Claims

1. A turbine nozzle that is used in a radial turbine, the turbine nozzle comprising:

a ring-shaped hub that has a central axis;

a plurality of nozzle vanes that are arranged at equal angular intervals on the hub along a circumferential direction of the hub, the plurality of nozzle vanes including a first nozzle vane and a second nozzle vane which adjoin along the circumferential direction of the hub; and

a flow path that is formed between a ventral surface of the first nozzle vane and a back surface of the second nozzle vane, wherein,

provided that a direction from an outer peripheral side of the hub toward an inner peripheral side of the hub is defined as a flow direction of working fluid in the flow path,

the flow path includes a throat that has a smallest flow path cross-sectional area with respect to the flow direction,

the flow path cross-sectional area increases on a downstream side of the throat with respect to the flow direction, and

heights of the first nozzle vane on the downstream side of the throat with respect to the flow direction are greater than heights of the first nozzle vane in the throat and gradually increase from an upstream side toward the downstream side with respect to the flow direction.


 
2. The turbine nozzle according to Claim 1, wherein a top surface of the hub on the downstream side of the throat with respect to the flow direction is perpendicular to the central axis and a top surface of the first nozzle vane on the downstream side of the throat with respect to the flow direction is sloped relative to a plane perpendicular to the central axis.
 
3. The turbine nozzle according to Claim 1, wherein a top surface of the first nozzle vane on the downstream side of the throat with respect to the flow direction is perpendicular to the central axis and a top surface of the hub on the downstream side of the throat with respect to the flow direction is sloped relative to a plane perpendicular to the central axis.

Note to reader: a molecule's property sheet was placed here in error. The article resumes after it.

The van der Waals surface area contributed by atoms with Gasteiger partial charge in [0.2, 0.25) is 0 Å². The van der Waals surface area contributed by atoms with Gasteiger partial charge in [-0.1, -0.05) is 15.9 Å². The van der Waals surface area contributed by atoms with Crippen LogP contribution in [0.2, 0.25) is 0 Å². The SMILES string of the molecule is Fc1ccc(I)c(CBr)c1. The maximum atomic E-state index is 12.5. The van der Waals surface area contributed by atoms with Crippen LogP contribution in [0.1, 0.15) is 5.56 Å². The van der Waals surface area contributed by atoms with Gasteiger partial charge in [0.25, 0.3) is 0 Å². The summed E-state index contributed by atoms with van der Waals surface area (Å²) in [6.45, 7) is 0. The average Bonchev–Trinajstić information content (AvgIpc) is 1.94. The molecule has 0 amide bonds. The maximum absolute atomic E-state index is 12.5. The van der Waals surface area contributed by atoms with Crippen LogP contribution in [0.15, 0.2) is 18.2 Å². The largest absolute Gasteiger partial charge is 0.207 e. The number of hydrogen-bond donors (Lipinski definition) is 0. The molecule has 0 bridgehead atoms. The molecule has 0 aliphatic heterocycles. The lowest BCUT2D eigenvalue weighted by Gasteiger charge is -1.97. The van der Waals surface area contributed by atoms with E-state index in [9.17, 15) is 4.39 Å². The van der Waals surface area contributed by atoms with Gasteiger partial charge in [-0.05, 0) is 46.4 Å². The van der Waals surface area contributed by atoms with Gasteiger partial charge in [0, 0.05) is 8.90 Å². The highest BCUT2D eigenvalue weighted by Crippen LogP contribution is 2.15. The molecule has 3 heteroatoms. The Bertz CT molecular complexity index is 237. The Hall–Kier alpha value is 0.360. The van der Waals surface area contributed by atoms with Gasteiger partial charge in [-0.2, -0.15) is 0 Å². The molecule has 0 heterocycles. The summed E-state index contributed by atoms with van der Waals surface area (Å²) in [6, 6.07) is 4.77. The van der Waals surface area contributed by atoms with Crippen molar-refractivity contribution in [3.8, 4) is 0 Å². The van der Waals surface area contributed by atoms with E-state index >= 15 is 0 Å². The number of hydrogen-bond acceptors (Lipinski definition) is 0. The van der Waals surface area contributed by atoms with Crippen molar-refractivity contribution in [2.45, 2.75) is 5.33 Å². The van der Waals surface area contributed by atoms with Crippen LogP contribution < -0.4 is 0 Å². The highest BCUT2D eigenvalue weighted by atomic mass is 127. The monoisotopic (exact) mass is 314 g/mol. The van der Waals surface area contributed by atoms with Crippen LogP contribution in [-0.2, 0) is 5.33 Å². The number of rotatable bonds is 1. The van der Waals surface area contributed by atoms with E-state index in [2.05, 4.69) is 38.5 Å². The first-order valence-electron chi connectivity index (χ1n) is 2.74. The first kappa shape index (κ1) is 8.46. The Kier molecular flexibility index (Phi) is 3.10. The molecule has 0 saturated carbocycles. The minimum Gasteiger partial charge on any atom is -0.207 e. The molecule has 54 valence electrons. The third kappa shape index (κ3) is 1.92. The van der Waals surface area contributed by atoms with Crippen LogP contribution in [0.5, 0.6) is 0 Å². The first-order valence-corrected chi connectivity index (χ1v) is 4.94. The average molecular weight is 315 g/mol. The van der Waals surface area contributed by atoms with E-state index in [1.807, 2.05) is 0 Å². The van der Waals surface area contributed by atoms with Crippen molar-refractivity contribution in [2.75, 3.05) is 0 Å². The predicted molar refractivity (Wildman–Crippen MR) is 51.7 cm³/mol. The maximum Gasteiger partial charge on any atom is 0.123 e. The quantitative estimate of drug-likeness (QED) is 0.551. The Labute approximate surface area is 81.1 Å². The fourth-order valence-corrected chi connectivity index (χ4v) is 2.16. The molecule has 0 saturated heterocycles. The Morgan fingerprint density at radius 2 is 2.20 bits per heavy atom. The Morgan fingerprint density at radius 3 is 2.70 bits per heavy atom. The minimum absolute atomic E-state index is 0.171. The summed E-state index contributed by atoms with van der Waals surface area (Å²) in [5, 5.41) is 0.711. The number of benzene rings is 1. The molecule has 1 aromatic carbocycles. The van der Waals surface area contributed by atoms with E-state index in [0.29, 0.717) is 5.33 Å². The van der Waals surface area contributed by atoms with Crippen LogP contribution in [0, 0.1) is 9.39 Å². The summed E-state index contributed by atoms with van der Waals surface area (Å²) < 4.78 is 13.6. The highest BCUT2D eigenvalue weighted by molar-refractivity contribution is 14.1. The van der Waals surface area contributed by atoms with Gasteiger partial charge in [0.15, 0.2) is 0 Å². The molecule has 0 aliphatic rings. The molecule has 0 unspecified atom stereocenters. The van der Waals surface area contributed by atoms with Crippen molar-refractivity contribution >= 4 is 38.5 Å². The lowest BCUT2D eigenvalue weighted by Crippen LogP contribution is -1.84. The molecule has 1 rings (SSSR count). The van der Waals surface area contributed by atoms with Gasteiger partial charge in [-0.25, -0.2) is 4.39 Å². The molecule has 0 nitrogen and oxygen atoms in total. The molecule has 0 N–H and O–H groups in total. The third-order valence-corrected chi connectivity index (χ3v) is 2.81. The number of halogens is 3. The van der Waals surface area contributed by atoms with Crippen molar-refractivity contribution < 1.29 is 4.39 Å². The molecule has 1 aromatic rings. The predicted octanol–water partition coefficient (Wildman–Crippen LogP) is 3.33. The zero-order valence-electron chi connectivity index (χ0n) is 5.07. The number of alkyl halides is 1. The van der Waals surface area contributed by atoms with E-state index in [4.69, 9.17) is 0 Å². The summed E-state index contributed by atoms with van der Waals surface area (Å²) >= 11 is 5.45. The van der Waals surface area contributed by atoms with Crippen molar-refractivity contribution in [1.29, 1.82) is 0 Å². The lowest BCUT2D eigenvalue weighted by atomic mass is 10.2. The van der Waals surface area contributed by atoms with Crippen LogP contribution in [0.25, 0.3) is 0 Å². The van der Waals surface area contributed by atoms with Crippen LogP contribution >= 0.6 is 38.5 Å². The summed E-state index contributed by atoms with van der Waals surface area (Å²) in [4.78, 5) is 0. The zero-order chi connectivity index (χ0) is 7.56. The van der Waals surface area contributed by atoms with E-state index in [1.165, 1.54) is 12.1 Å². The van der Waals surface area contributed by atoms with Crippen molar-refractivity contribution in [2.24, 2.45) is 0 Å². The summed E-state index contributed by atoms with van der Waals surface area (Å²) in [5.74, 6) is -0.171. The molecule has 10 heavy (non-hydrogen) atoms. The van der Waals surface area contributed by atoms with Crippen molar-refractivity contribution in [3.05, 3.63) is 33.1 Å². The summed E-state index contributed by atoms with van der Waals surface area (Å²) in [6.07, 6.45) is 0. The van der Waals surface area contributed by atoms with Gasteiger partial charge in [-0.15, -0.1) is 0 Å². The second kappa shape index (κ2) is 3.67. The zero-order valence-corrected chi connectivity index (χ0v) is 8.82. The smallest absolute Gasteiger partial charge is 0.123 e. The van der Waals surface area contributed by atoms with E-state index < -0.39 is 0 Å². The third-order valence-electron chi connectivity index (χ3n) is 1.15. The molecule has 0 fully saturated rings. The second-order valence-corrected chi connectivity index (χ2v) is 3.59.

4. The turbine nozzle according to Claim 1, wherein a top surface of the first nozzle vane on the downstream side of the throat with respect to the flow direction is sloped relative to a plane perpendicular to the central axis and a top surface of the hub on the downstream side of the throat with respect to the flow direction is sloped relative to the plane perpendicular to the central axis.
 
5. The turbine nozzle according to Claim 1, wherein
an airfoil center line of each of the plurality of nozzle vanes includes a first portion and a second portion,
the first portion is a portion that extends from an upstream end of the airfoil center line to a first point, the first point being a point where the airfoil center line starts to curve in a direction toward the central axis, and
the second portion is a portion that extends from the first point to a downstream end of the airfoil center line.
 
6. The turbine nozzle according to Claim 5, wherein,
provided that an angle between a plane including the central axis and the airfoil center line is defined as an angle β,
average rates of change in the angle β in the first portion are positive values,
the second portion includes a second point where the average rates of change in the angle β change from positive values to negative values, and
the average rates of change in the angle β in a section from the second point to the downstream end are negative values.
 
7. The turbine nozzle according to Claim 5 or 6, wherein,
provided that an angle between a plane including the central axis and the airfoil center line is defined as an angle β,
the angle β linearly changes in a section in the second portion that includes the downstream end and that has a specified length.
 
8. A radial turbine comprising:

the turbine nozzle according to any one of Claims 1 to 7; and

a turbine wheel that is placed on inside of the turbine nozzle.


 




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REFERENCES CITED IN THE DESCRIPTION



This list of references cited by the applicant is for the reader's convenience only. It does not form part of the European patent document. Even though great care has been taken in compiling the references, errors or omissions cannot be excluded and the EPO disclaims all liability in this regard.

Patent documents cited in the description